Volume 36 Issue 1 January 1986
Michael House examines the life of the unconventional poet.
Michael Lee questions the use of using political historical sources.
Editor Gordon Marsden rounds up what is to come in History Today, 1986.
A round up of the latest texts on the complex subject of the Norman Conquest.
David Cannadine raises questions about the transition from student life into the working world
Historians grapple with a difficult subject.
Elizabeth Hallam reflects on the usage and abusage of William the Conqueror's Domesday book.
Competing interests as much as ideology fuelled the functioning of the Third Reich, augmented by forced labour and the plunder of Occupied Europe.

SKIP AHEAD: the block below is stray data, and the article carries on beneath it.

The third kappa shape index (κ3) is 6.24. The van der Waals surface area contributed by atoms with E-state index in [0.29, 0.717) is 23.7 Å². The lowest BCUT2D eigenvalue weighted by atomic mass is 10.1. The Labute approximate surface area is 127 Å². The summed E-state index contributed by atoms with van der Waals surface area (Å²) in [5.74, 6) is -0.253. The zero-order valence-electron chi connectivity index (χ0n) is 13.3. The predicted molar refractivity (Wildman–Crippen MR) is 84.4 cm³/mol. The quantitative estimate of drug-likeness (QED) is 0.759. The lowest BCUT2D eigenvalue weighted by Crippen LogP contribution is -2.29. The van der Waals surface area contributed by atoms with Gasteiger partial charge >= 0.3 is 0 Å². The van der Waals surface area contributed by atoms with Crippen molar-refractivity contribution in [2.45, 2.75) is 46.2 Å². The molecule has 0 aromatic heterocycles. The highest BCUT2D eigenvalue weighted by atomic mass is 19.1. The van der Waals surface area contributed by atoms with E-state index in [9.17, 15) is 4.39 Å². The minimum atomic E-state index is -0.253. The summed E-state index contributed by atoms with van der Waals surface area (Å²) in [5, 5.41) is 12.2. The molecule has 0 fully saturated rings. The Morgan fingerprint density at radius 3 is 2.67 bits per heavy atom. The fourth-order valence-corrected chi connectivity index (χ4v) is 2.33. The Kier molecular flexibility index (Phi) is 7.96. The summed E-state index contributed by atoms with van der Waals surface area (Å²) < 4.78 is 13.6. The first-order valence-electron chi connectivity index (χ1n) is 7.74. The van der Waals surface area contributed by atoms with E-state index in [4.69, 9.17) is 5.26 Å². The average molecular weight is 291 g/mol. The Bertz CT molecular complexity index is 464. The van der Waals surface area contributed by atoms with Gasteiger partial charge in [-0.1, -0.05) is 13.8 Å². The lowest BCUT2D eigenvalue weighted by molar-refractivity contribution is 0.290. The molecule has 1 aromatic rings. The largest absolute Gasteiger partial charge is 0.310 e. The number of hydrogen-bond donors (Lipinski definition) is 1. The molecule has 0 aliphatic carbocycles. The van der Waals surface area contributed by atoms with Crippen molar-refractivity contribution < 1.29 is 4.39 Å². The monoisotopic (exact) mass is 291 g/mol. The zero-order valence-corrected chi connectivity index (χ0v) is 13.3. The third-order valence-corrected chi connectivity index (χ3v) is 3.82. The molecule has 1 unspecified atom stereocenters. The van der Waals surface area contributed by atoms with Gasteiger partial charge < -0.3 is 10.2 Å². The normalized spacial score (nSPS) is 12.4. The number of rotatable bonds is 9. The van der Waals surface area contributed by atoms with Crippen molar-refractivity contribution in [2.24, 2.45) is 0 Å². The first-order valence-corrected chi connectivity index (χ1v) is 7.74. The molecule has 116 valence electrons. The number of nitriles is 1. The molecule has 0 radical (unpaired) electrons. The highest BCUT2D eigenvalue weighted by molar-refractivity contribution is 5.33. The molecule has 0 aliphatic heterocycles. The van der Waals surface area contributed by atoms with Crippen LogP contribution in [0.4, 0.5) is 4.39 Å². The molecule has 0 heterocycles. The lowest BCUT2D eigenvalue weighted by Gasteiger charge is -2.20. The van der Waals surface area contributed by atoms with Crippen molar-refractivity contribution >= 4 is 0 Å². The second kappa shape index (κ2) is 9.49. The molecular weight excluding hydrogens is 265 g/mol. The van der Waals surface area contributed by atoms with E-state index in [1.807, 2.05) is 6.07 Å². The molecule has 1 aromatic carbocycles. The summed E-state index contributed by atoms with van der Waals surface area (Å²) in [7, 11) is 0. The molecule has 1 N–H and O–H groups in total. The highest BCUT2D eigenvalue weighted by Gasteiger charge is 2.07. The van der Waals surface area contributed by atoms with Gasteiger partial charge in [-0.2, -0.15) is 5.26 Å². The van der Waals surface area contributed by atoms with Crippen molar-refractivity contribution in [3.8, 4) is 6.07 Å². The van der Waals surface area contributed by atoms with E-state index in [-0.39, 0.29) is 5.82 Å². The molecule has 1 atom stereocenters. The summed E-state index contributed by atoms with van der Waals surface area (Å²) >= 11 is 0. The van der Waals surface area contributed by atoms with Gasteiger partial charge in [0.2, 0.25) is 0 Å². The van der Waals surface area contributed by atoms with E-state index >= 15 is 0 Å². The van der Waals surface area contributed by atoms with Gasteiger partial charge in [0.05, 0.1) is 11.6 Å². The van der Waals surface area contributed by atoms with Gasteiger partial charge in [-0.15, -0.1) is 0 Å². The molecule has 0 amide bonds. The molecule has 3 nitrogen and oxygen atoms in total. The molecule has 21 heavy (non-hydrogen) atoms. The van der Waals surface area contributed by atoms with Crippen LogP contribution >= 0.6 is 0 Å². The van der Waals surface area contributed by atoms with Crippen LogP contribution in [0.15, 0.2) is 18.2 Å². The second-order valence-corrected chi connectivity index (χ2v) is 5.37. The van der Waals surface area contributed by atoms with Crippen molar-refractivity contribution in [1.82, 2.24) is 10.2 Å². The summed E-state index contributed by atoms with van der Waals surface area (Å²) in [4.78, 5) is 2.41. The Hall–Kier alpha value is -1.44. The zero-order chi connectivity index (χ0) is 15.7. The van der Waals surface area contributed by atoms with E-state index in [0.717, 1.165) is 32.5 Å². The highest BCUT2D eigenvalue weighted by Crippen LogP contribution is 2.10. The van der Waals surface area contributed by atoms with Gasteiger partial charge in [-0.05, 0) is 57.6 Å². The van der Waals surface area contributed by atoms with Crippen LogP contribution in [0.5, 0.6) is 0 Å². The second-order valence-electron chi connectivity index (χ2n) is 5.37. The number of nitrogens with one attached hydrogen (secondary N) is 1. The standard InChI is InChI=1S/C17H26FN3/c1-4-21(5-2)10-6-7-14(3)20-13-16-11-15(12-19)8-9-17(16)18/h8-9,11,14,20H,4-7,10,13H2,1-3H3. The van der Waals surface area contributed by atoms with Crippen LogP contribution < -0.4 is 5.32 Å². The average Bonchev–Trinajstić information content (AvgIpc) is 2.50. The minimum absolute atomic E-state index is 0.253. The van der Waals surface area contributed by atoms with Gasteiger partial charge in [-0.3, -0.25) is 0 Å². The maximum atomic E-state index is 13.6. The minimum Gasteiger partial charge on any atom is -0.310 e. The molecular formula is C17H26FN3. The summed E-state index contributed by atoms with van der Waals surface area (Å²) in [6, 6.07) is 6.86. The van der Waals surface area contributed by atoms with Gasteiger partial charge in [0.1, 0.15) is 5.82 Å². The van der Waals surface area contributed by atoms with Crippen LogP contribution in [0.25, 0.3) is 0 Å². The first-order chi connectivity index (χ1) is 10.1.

Mark Kishlansky discusses the change for historians with the ever increasing use of computers.
Without their Welsh connections, the Tudors could never have made good their rags-to-riches ascent to the English throne, argues Peter R. Roberts.
John Palmer explores the new development of computerising the Domesday day book and what the effects will be.
Paul Rich argues that while the official response to post-war immigration was slow to develop, the tensions and white backlash of the late fifties marked its emergence as a national political issue.